Regardless of which stream you choose, drivers must carry a minimum of $200,000 worth of third-party liability insurance.

How does no-fault insurance work in British Columbia?

B.C. operates under a hybrid of the tort and no-fault systems. Under the current insurance system, drivers can take legal action against the at-fault party to recover damages. However, the accident benefits portion of the claim follows the no-fault structure. This means the injured person can receive coverage from their insurance policy (the basic plan required by law), regardless of who's at fault.

As of May 2021, the new system — Enhanced Care Coverage — will see claimants deal directly with the Insurance Corporation of British Columbia (ICBC).

Drivers will receive compensation, benefits and medical treatment reimbursement directly from ICBC. This cuts out lawyers, legal costs and expensive judgements from the system. Like Ontario, certain cases involving dangerous drivers could still end up in court.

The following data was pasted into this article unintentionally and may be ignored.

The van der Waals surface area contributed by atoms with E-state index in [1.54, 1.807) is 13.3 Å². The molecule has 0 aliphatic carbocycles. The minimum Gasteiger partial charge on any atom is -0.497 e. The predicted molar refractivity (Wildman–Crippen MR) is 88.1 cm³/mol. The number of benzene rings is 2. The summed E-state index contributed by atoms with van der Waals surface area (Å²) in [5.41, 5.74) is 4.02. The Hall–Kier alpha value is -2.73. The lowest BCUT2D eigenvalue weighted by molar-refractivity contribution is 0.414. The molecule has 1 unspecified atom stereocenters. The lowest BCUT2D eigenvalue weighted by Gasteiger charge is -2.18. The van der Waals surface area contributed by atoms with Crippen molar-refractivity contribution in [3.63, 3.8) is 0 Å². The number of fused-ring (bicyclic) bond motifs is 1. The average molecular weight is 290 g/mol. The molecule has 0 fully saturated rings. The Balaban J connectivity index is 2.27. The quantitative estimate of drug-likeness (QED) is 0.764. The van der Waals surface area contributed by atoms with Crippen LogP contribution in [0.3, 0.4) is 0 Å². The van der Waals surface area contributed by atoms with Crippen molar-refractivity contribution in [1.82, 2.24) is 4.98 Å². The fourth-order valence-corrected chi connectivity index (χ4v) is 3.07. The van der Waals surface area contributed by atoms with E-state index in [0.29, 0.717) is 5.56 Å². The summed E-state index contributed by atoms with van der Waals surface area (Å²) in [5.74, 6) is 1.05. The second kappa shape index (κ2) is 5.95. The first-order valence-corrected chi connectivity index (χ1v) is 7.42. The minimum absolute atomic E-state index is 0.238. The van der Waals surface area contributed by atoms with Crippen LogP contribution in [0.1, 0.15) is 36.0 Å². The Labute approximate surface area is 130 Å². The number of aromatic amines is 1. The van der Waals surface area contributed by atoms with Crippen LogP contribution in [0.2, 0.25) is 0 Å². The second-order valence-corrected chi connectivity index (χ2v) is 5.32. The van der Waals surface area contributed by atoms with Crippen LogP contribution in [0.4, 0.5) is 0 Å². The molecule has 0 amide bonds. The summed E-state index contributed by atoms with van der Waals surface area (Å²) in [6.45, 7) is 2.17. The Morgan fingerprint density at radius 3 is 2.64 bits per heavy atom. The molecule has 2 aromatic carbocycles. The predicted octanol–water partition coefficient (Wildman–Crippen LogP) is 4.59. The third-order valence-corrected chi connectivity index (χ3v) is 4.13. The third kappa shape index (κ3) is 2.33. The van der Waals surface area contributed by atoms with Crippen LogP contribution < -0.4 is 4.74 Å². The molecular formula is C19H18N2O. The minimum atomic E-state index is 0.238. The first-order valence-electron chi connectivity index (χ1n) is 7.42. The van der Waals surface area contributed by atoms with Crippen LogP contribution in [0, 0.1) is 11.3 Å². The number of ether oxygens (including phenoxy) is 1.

How fault is determined in a no-fault system

Insurance providers rely on fault determination rules, which are documented under the respective province’s Insurance Act (every province and territory has one of these).

The fault rules outline numerous different collision scenarios. The scenarios assign fault percentages to each driver involved. Fault can be shared among multiple parties, which is why you can be found 0%, 45%, 50%, 75%, or 100% at fault.

If you’re found to be 50-100% at fault, it will affect your insurance premium (i.e., it will go up at renewal).

If you’re 100% not responsible for causing an accident and you live in a province that has mandatory direct compensation property damage (DCPD) insurance, your insurance company will cover 100% of the cost to repair or replace your car.